Category: Spain

Magical Montserrat

Monastery at Montserrat, Spain

What to do with one day yet in Barcelona before the cruise weighs anchor? There’s plenty of ground yet unturned in the city, but there’s also an intriguing day-trip site of a completely other flavor that begs to be on a Barcelona short list.

The Monastery of Montserrat – also called the Abbey of Montserrat or Santa Maria de Montserrat – sits at the edge of the Pyrenees about 30 miles from Barcelona. Founded by the Benedictines in the 11th century, it’s tucked into a mountain of the same name that rises to more than 4,000 feet.

Since tour bus service from Barcelona is non-stop and everything at the other end is very walkable, it makes sense to sidestep car-rental-and-parking-spot-search and grab an uninterrupted chance to enjoy the great scenery.

Pyrenees foothills near Montserrat, Spain

The ascent starts gently, but it’s not long before rock formations begin to sprout. These are not the sharp-toothed mountains of Colorado or the Alps, but weathered monoliths on which the angles are all now worn to curves.

Monastery at Montserrat, Spain

As the bus approaches, the monastery grows picture postcard perfect out of the mountain not as much perched upon it as embraced by it. The architecture here is Romanesque, and buildings including a basilica and belltower are arrayed around a classic courtyard.

Monastery at Montserrat, Spain

The “Santa Maria” part of the abbey’s name comes from a Madonna-and-child statue carved in dark wood that’s the centerpiece of the basilica. She is one of only about 500 Black Madonna artworks to survive the Catholic Church’s remake of Christian art in a European image, and she is known affectionately among Catalonians as La Moreneta… the little dark-skinned one.

Monastery at Montserrat, Spain

Paradoxically, Ignatius Loyola laid down his arms at the icon’s feet before founding the Jesuits and in 1881 Pope Leo XIII declared her the patroness saint of Catalonia!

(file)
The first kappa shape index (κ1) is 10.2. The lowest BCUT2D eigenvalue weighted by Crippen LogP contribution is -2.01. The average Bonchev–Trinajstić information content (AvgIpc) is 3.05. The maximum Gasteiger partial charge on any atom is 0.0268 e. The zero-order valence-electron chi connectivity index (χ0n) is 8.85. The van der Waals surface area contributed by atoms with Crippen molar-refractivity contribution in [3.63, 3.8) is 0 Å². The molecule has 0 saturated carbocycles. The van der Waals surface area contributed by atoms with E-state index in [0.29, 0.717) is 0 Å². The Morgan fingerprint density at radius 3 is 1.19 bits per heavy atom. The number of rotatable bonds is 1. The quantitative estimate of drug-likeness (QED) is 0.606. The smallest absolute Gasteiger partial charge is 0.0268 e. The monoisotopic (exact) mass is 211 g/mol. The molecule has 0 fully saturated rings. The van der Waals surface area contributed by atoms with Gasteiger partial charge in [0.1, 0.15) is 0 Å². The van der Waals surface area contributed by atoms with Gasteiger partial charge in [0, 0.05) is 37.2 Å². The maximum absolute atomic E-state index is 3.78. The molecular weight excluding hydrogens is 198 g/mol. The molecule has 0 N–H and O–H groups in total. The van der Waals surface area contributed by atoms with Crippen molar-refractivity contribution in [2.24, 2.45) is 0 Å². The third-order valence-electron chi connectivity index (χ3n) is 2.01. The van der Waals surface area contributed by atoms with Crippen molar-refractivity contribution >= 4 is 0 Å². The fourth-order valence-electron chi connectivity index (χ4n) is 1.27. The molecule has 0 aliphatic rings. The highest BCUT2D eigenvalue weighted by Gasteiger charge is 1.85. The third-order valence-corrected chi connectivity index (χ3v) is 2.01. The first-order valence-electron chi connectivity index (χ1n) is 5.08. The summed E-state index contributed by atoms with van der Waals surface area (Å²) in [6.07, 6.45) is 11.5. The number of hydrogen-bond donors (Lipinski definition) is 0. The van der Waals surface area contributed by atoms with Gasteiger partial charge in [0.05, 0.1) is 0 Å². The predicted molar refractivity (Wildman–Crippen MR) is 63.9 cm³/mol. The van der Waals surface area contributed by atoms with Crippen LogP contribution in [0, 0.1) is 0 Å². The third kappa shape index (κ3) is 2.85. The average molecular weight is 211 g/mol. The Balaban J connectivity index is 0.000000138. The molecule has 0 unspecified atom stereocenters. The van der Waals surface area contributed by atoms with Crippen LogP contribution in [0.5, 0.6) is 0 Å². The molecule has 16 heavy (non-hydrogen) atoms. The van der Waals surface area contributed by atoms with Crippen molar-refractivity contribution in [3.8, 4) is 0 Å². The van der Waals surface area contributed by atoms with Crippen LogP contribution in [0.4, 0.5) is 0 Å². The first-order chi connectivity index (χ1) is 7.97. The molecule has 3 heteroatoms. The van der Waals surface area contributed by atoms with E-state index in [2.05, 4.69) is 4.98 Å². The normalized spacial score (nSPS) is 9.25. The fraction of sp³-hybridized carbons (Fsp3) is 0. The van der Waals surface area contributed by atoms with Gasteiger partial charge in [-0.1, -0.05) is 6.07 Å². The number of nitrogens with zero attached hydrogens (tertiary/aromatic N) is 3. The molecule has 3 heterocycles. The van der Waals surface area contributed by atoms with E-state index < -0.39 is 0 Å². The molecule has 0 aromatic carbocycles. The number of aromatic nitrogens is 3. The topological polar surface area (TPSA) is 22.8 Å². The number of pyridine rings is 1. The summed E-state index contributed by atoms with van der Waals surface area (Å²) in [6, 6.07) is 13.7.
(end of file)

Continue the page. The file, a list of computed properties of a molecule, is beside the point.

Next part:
There’s more to Montserrat than worship, though. This monastery was a productive community that provided for itself and was very engaged in the world around it.

Monastery at Montserrat, Spain

The Benedictines have been printing books here since 1499, and the monastery houses one of the oldest continuously operating printing presses in Europe.



The celebrated Montserrat Boys Choir – the Escolania de Montserrat – sings at least once daily in the basilica and on select dates gives more extended performances.

Monastery at Montserrat, Spain

The basilica museum houses sculptures and paintings by artists including works by El Greco, Dalí, and Picasso.

Did I mention that wine’s been made here for centuries?!

Courtyard market, Monastery at Montserrat

Wherever there’s traffic there’s a market, and Montserrat is no exception. Here the merchants here all looked like mothers and grandmothers. Everything for sale looked to be both was homemade and edible; there was not a Montserrat T-shirt or baseball cap in sight!

Tram at Montserrat, Spain

The funicular’s upward and downward trams share the same mountainside track, and those with an inclination can hike further up to a lookout point from which it is claimed that the island of Majorca is visible on a clear day.

Monastery at Montserrat, Spain

As the tram descends and the monastery grows ever larger, it really sinks in that in medieval Europe there were a lot worse jobs than being a monk!

Monastery at Montserrat, Spain

See my related post on Barcelona here, and join me on the cruise when the ship departs Barcelona for the south of France on my next Europa post.


Barcelona beckons

Street scene, Barcelona, Spain

I might never have seen Barcelona had a cruise to Rome not begun there, and that would have been a travel tragedy.  Barcelona is not only a different flavor of Spain and a distinctive take on Europe, but a feast of sights, sounds, and tastes that will provoke your thoughts and lift your spirits.

Abraham Centre, Barcelona,Spain

Barcelona is full of contrasts that will surprise and delight, beginning with a skyline dotted by grand scale sculptural architecture in cutting-edge Euro style.

Microwave tower, Barcelona, Spain

This is, after all, the birthplace of painter/sculptor Joan Miró (there’s a museum) as well as Picasso’s childhood home (you can visit it).